Objective: To describe the clinical and laboratory features of obesity associated proteinuria and focal segmental glomerulosclerosis.
Study design: The patients were seen over a 12-year period at two large children's hospitals. Renal biopsies, performed for the diagnosis of unexplained heavy proteinuria and prepared for light, immunofluorescent, and electron microscopy, were read independently by two pediatric pathologists. Blood pressure, body mass index, serum levels of creatinine, albumin, and cholesterol, and 24-hour urinary protein were measured.
Results: Seven African American adolescents were identified with obesity-associated proteinuria, which was characterized by severe obesity (120 +/- 30 kg), markedly elevated body mass index (46 +/- 11), mild hypertension (134/74 +/- 10/18 mm Hg), slightly low to normal serum albumin levels (3.6 +/- 0.2 g/dL), moderately elevated serum cholesterol levels (196 +/- 60 mg/dL), and elevated 24-hour protein excretion (3.1 +/- 1.3 g/dL). Calculated creatinine clearance was normal in 6 patients and decreased in one. Typical renal histologic features included glomerular hypertrophy, focal segmental glomerulosclerosis, increased mesangial matrix and cellularity, relative preservation of foot process morphology, and absence of evidence of inflammatory or immune-mediated pathogenesis. One patient showed a dramatic reduction in proteinuria in response to weight reduction. Three patients who were given angiotensin-converting enzyme inhibitors had reduced urinary protein losses from 2.9 g to 0.7 g per day. One patient developed end-stage renal disease.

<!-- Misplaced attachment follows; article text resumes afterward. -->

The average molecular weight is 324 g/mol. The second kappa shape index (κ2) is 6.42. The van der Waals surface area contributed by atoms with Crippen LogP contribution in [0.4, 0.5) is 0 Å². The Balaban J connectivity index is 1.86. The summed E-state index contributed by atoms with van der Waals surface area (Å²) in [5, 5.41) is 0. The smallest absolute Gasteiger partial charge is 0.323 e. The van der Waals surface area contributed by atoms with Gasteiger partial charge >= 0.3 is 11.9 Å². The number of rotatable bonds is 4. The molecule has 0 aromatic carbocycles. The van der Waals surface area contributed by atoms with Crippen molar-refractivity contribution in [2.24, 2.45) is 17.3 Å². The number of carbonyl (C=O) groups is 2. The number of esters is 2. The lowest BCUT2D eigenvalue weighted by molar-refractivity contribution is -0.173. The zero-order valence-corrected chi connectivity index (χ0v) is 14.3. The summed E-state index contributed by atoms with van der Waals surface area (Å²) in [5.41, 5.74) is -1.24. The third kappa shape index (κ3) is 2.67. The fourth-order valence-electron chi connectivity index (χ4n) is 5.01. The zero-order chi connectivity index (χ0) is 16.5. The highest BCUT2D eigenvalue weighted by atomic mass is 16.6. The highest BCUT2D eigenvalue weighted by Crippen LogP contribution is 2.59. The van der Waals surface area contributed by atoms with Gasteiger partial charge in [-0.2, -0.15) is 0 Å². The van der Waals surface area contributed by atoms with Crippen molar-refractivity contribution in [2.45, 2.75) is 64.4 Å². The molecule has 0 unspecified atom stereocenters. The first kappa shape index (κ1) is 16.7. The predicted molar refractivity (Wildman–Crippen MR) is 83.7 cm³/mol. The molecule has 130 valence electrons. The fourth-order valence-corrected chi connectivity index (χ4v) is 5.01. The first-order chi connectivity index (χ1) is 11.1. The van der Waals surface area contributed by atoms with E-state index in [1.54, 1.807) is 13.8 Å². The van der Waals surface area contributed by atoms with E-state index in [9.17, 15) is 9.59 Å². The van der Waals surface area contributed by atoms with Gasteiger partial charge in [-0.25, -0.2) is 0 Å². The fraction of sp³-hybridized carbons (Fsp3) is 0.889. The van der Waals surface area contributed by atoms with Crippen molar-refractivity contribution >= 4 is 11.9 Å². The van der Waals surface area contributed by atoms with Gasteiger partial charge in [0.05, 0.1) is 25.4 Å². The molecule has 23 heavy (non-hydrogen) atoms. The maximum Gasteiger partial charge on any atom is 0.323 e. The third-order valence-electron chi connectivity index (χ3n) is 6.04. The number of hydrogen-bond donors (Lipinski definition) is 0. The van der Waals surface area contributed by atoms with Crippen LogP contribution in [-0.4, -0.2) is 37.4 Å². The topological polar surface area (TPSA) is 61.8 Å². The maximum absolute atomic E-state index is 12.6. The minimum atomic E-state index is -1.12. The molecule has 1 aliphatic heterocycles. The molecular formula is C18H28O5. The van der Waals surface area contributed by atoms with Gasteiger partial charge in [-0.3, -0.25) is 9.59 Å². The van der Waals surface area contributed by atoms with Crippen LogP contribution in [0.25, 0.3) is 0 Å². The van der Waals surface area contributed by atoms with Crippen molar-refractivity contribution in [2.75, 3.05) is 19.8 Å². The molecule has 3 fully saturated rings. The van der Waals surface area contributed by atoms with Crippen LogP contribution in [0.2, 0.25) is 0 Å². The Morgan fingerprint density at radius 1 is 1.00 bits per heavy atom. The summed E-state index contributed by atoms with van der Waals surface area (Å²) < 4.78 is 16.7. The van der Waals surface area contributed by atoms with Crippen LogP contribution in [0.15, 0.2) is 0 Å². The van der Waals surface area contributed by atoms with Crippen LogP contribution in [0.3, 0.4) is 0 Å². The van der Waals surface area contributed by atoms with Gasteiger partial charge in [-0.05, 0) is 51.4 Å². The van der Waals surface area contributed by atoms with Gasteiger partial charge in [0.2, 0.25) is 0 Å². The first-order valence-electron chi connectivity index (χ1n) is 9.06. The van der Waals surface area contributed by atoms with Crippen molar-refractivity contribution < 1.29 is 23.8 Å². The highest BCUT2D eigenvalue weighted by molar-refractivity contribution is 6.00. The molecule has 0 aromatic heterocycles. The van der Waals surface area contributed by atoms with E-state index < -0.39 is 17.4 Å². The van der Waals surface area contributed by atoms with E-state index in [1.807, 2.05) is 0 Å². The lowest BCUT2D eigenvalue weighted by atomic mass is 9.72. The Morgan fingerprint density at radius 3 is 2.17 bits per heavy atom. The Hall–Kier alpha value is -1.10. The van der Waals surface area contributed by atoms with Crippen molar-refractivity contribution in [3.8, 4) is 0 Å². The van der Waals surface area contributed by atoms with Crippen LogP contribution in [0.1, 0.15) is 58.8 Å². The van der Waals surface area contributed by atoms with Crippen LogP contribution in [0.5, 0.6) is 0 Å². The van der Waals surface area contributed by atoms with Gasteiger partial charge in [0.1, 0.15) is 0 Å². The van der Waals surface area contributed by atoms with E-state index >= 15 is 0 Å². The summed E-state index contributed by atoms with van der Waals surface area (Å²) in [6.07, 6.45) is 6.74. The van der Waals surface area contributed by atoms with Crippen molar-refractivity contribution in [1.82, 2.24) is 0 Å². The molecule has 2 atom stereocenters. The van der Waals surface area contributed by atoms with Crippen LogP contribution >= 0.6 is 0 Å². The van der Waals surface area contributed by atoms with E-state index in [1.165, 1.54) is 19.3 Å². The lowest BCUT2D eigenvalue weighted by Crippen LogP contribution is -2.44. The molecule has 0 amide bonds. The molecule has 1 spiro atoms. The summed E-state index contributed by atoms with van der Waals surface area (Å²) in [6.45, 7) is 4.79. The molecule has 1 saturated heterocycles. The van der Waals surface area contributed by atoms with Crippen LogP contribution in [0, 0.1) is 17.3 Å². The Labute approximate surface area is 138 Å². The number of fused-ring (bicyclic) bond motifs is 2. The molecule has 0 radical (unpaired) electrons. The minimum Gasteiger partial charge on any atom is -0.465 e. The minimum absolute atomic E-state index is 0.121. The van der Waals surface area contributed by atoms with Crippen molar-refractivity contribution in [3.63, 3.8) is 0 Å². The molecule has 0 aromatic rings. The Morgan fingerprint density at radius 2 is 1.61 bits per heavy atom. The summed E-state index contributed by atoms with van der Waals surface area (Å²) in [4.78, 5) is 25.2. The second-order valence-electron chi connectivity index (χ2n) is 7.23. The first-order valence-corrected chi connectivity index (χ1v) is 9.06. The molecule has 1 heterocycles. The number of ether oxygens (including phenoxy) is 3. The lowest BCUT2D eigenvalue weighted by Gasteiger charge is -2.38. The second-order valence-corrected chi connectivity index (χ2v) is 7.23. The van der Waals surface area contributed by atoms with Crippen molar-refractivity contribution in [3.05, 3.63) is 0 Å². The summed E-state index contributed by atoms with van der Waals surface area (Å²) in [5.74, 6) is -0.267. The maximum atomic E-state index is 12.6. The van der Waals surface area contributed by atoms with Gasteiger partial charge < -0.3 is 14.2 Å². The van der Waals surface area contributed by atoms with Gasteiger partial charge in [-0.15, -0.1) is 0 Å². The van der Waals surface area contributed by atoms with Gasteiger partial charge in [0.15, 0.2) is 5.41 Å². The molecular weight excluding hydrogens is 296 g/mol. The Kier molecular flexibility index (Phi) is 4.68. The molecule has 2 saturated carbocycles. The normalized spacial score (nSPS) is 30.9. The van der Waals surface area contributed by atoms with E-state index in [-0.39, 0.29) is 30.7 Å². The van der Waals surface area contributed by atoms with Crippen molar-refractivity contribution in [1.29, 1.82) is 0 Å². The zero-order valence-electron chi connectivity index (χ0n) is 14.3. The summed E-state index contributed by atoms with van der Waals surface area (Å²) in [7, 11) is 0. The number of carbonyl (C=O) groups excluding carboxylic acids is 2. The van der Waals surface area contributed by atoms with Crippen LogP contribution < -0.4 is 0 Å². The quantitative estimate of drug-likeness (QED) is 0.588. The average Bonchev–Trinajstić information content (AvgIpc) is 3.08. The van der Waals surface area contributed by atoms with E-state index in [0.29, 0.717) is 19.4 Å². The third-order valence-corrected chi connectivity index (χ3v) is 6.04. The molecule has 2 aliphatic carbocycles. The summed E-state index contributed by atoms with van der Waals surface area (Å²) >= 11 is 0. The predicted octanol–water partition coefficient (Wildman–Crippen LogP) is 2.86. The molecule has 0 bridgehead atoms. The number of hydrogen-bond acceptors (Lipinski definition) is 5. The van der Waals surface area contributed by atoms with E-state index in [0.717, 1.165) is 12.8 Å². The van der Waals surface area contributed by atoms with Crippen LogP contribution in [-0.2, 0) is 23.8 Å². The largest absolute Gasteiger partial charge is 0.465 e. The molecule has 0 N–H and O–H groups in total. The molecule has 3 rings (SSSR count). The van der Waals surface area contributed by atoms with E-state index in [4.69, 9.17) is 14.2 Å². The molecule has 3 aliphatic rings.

Conclusion: Obese adolescents should be monitored for proteinuria, which has distinct clinical and pathologic features and may be associated with significant renal sequelae. Such proteinuria may respond to weight reduction and/or treatment with angiotensin-converting enzyme inhibitors.